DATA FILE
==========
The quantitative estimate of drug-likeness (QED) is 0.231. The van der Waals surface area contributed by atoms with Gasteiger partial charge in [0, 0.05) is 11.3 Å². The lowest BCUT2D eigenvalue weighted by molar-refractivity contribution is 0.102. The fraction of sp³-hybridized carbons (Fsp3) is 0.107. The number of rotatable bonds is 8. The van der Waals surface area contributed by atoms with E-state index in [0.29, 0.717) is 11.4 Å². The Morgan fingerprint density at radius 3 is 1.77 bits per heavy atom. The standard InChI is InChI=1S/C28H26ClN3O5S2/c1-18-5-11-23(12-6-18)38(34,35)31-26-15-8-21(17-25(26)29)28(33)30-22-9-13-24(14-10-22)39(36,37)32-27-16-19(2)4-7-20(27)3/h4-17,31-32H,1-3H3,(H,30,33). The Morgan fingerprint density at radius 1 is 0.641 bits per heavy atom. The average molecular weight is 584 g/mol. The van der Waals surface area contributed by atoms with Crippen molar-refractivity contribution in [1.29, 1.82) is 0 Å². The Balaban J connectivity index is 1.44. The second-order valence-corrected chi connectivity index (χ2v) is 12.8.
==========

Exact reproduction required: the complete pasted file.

The quantitative estimate of drug-likeness (QED) is 0.231. The van der Waals surface area contributed by atoms with Gasteiger partial charge in [0, 0.05) is 11.3 Å². The lowest BCUT2D eigenvalue weighted by molar-refractivity contribution is 0.102. The fraction of sp³-hybridized carbons (Fsp3) is 0.107. The number of rotatable bonds is 8. The van der Waals surface area contributed by atoms with E-state index in [0.29, 0.717) is 11.4 Å². The Morgan fingerprint density at radius 3 is 1.77 bits per heavy atom. The standard InChI is InChI=1S/C28H26ClN3O5S2/c1-18-5-11-23(12-6-18)38(34,35)31-26-15-8-21(17-25(26)29)28(33)30-22-9-13-24(14-10-22)39(36,37)32-27-16-19(2)4-7-20(27)3/h4-17,31-32H,1-3H3,(H,30,33). The Morgan fingerprint density at radius 1 is 0.641 bits per heavy atom. The average molecular weight is 584 g/mol. The van der Waals surface area contributed by atoms with Crippen molar-refractivity contribution in [1.29, 1.82) is 0 Å². The Balaban J connectivity index is 1.44. The second-order valence-corrected chi connectivity index (χ2v) is 12.8.